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Kitchen Hats, Caps, Bandana's ect....

post #1 of 31
Thread Starter 
Do you think hats should be mandatory?
How long does the hair have to be?
Do you like those hats?
Do you think a ball cap is fine?
Do you think a bandana is okay?
If hats are mandatory should the chef have to wear one as well?

I just want to know what people think. I personally hate wearing hats of any kind while sweating. I have a shaved head and wear a bandana if I start to sweat.

Just interested to see.
"If You Can't Handle The Heat... Get Yo Self Out The Kitchen"
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post #2 of 31
I prefer a narrowed hat, limited in lenght, and not white. I have not found the ideal hat.

I do not visualize large hats like this:
post #3 of 31
Eating at a restaurant and looking into the kitchen to see staff wearing baseball caps?

I'd leave.
post #4 of 31
I don't know what state you are in ,or what food facility but in most place hair covering is mandatory by health code law.:cool:
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post #5 of 31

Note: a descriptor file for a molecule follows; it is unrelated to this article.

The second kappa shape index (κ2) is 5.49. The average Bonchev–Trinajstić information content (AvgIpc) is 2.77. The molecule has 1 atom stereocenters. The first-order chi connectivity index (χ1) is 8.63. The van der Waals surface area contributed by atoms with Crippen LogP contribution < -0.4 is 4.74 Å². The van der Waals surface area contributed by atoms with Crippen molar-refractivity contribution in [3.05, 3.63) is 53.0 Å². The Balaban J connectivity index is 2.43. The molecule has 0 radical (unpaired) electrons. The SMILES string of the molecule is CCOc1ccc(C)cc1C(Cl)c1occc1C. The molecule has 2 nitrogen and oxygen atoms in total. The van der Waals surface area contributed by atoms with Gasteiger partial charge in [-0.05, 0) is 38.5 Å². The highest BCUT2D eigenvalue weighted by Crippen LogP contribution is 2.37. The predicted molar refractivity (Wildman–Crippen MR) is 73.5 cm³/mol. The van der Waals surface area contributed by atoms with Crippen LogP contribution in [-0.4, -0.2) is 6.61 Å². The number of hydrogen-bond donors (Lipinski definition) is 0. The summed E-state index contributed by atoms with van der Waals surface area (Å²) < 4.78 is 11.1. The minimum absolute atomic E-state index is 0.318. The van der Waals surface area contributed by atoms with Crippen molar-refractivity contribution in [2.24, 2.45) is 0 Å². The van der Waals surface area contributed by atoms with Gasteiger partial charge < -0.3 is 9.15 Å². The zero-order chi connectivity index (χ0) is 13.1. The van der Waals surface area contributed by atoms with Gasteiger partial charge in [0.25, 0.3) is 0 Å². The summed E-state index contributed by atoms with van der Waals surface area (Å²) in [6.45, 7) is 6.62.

but in most place hair covering is mandatory by health code law

If so, Ed, it's a law observed more in the breech than in the practice.

I never see head coverings anymore---not even nets, let alone hats. At processing houses, yes. But not at restaurants.
They have taken the oath of the brother in blood, in leavened bread and salt. Rudyard Kipling
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They have taken the oath of the brother in blood, in leavened bread and salt. Rudyard Kipling
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post #6 of 31
Any facility I have worked in in Florida everyone wore baseball caps or chefs hats. I know in NY there is a law on the books that the use of hairspray was acceptable(don't know if it still applies) Thats the one thing health dept. here is strict on, other things they are lax.
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post #7 of 31
I have fairly long hair, so up it is.....

All kitchens in Montreal MUST at all times have "something" to cover hair.

Hygiene rules differ from one kitchen to the next but they are mostly the same. I have even seen beards covered in High end kitchens.

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post #8 of 31
Interesting.
I have no problem with ballcaps.
If the food and service is good I don't care if the kitchen crew is wearing mining helmets.
Paper Mickey-dee's style hats would turn me off though.